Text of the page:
Maybe you think that nominating specific lines in romantic comedy as bad is kind of superfluous. But that’s probably because you’re thinking only of Kate Hudson’s oeuvre — and forgetting about, say, ANNIE HALL or MOONSTRUCK. Remember when Nicolas Cage told Cher:
“Loretta, I love you. Not like they told you love is, and I didn’t know this either, but love don’t make things nice — it ruins everything. It breaks your heart. It makes things a mess. We aren’t here to make things perfect. The snowflakes are perfect. The stars are perfect. Not us. Not us! We are here to ruin ourselves and to break our hearts and love the wrong people and die. The storybooks are bullshit. Now I want you to come upstairs with me and get in my bed.”
Man, those lines are as perfect as a snowflake.
And then there’s Nora Ephron (R.I.P.), who single-handedly revolutionized the romantic comedy. The genius of her movies is that there’s something in them for everyone — maybe you swoon over Harry declaring his love for Sally in the middle of a New Year’s Eve party (“I came here tonight because when you realize you want to spend the rest of your life with somebody, you want the rest of your life to start as soon as possible.”), or maybe you prefer the oddball humor of the “baby fish mouth” Pictionary scene, or Harry exclaiming in horror, “That’s it? Some faceless guy rips off all your clothes, and THAT’S the sex fantasy you’ve been having since you were twelve?” And do you remember hearing the line “I’ll have what she’s having” for the very first time?
This is what romantic comedy can be, at its best. Below is what it can be at its worst. (By the way, we limited ourselves to romantic comedies, which is why you won’t find such corkers as “Love means never having to say you’re sorry,” from 1970’s LOVE STORY or “Hold me, like you did by the lake on Naboo,” from 2005’s STAR WARS: EPISODE III.)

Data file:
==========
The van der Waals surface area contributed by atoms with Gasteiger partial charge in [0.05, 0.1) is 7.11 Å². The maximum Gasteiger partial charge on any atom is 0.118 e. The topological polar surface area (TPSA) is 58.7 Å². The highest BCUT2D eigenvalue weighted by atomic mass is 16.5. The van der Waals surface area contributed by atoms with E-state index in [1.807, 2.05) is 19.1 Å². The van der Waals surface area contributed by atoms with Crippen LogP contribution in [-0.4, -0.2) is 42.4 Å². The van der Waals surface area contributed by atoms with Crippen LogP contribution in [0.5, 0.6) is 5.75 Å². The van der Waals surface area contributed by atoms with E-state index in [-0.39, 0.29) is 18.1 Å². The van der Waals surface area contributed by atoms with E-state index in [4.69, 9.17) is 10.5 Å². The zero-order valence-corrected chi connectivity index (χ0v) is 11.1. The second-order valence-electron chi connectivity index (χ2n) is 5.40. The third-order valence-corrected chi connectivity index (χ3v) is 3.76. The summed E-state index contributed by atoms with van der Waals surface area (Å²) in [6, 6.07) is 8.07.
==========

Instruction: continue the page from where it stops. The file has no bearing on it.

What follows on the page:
Em probably shed a tear during each of the scenes below, despite simultaneously rolling her eyes. Lo refuses to admit seeing most of them, but if she did, she rolled her eyes all the way into the back of her head.
10. AUTUMN IN NEW YORK (2000)
Will (Richard Gere): “You don’t want to die! You want to live!
Charlotte (Winona Ryder): “You don’t think I’ve been through this so many times? I don’t want to give people hope when there isn’t any!”
Will: “Why not? Maybe we need hope.”
Oh right, Will — because your need for a little “hope” is more important than Charlotte coming to terms with the fact that she’s fucking dying. And because you’re an aging playboy who finally — at age, what, sixty-something? — fell in love (with someone three decades younger), she’s supposed to pretend she’ll get better just to celebrate the fact that you love her, you really luuuurrrve her? Try picking on someone your own age next time.
9. FOUR WEDDINGS AND A FUNERAL (1994)
Carrie (Andie MacDowell): “Is it still raining? I hadn’t noticed.”
Oh come on. How about if we punched you in the face for saying that? Do you think you’d notice that? Also, any movie that has Hugh Grant choose Andie MacDowell over Kristin Scott Thomas is just plain wrong.
8. SERENDIPITY (2001)
Sara (Kate Beckinsale): “You don’t have to understand. You just have to have faith.”
Jonathan (John Cusack): “Faith in what?”
First of all, this is the most ridiculous plot line we’ve ever heard of — you meet the guy of your dreams and you decide to intentionally lose his number and hope that fate or faith or destiny or some shmaltzy Hollywood screenwriter will deign to bring you back together. And second: we’re pretty sure that not even Meryl Streep could pull off this line… and yet they hired Kate Beckinsale.
7. NOTTING HILL (1999)
Anna Scott (Julia Roberts): “I’m just a girl, standing in front of a boy, asking him to love her.”